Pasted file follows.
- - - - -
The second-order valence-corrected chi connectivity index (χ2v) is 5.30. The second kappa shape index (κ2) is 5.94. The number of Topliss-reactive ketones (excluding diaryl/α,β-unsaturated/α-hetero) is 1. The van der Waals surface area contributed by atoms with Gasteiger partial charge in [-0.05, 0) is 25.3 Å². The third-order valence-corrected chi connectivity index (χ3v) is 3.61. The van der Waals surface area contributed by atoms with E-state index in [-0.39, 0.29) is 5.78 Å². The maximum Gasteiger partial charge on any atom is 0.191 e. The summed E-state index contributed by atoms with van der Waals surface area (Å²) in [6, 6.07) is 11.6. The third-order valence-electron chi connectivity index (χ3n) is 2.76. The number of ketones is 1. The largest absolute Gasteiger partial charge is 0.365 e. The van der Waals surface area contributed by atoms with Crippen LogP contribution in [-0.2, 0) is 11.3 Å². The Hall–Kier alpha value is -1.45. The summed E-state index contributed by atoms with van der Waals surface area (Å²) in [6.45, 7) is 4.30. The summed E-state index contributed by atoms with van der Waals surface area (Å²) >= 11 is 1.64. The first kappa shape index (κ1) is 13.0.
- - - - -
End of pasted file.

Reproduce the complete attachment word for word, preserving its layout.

The second-order valence-corrected chi connectivity index (χ2v) is 5.30. The second kappa shape index (κ2) is 5.94. The number of Topliss-reactive ketones (excluding diaryl/α,β-unsaturated/α-hetero) is 1. The van der Waals surface area contributed by atoms with Gasteiger partial charge in [-0.05, 0) is 25.3 Å². The third-order valence-corrected chi connectivity index (χ3v) is 3.61. The van der Waals surface area contributed by atoms with E-state index in [-0.39, 0.29) is 5.78 Å². The maximum Gasteiger partial charge on any atom is 0.191 e. The summed E-state index contributed by atoms with van der Waals surface area (Å²) in [6, 6.07) is 11.6. The third-order valence-electron chi connectivity index (χ3n) is 2.76. The number of ketones is 1. The largest absolute Gasteiger partial charge is 0.365 e. The van der Waals surface area contributed by atoms with Crippen LogP contribution in [-0.2, 0) is 11.3 Å². The Hall–Kier alpha value is -1.45. The summed E-state index contributed by atoms with van der Waals surface area (Å²) in [6.45, 7) is 4.30. The summed E-state index contributed by atoms with van der Waals surface area (Å²) >= 11 is 1.64. The first kappa shape index (κ1) is 13.0.